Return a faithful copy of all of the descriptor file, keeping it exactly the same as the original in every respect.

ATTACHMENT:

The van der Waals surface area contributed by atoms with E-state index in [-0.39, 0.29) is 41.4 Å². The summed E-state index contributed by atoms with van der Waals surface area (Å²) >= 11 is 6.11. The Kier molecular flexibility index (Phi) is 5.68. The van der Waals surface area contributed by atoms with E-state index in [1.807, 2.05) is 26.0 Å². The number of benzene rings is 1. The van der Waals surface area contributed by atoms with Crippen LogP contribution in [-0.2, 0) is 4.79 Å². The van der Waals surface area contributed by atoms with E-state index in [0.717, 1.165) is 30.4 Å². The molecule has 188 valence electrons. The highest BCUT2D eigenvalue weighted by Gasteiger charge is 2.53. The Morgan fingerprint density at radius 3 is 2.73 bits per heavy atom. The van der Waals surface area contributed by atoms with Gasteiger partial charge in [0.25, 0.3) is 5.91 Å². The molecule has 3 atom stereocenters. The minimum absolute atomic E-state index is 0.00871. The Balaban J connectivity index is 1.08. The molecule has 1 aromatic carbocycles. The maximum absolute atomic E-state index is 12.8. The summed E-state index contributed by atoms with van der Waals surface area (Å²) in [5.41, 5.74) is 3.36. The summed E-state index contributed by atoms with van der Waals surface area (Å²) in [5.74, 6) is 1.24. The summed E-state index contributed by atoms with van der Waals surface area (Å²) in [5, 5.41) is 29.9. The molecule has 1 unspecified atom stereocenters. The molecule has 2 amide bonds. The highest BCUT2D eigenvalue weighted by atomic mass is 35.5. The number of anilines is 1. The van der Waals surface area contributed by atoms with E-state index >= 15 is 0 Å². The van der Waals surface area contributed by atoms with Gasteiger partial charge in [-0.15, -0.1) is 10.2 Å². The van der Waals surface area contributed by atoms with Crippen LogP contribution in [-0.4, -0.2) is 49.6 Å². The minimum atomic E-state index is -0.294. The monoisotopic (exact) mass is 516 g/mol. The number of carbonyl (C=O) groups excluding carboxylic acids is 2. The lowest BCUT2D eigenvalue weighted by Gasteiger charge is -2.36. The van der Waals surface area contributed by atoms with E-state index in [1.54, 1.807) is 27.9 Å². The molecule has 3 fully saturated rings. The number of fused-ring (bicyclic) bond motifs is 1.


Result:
The van der Waals surface area contributed by atoms with E-state index in [-0.39, 0.29) is 41.4 Å². The summed E-state index contributed by atoms with van der Waals surface area (Å²) >= 11 is 6.11. The Kier molecular flexibility index (Phi) is 5.68. The van der Waals surface area contributed by atoms with E-state index in [1.807, 2.05) is 26.0 Å². The number of benzene rings is 1. The van der Waals surface area contributed by atoms with Crippen LogP contribution in [-0.2, 0) is 4.79 Å². The van der Waals surface area contributed by atoms with E-state index in [0.717, 1.165) is 30.4 Å². The molecule has 188 valence electrons. The highest BCUT2D eigenvalue weighted by Gasteiger charge is 2.53. The Morgan fingerprint density at radius 3 is 2.73 bits per heavy atom. The van der Waals surface area contributed by atoms with Gasteiger partial charge in [0.25, 0.3) is 5.91 Å². The molecule has 3 atom stereocenters. The minimum absolute atomic E-state index is 0.00871. The Balaban J connectivity index is 1.08. The molecule has 1 aromatic carbocycles. The maximum absolute atomic E-state index is 12.8. The summed E-state index contributed by atoms with van der Waals surface area (Å²) in [5.41, 5.74) is 3.36. The summed E-state index contributed by atoms with van der Waals surface area (Å²) in [5.74, 6) is 1.24. The summed E-state index contributed by atoms with van der Waals surface area (Å²) in [5, 5.41) is 29.9. The molecule has 1 unspecified atom stereocenters. The molecule has 2 amide bonds. The highest BCUT2D eigenvalue weighted by atomic mass is 35.5. The number of anilines is 1. The van der Waals surface area contributed by atoms with E-state index >= 15 is 0 Å². The van der Waals surface area contributed by atoms with Gasteiger partial charge in [-0.15, -0.1) is 10.2 Å². The van der Waals surface area contributed by atoms with Crippen LogP contribution in [-0.4, -0.2) is 49.6 Å². The minimum atomic E-state index is -0.294. The monoisotopic (exact) mass is 516 g/mol. The number of carbonyl (C=O) groups excluding carboxylic acids is 2. The lowest BCUT2D eigenvalue weighted by Gasteiger charge is -2.36. The van der Waals surface area contributed by atoms with E-state index in [1.54, 1.807) is 27.9 Å². The molecule has 3 fully saturated rings. The number of fused-ring (bicyclic) bond motifs is 1.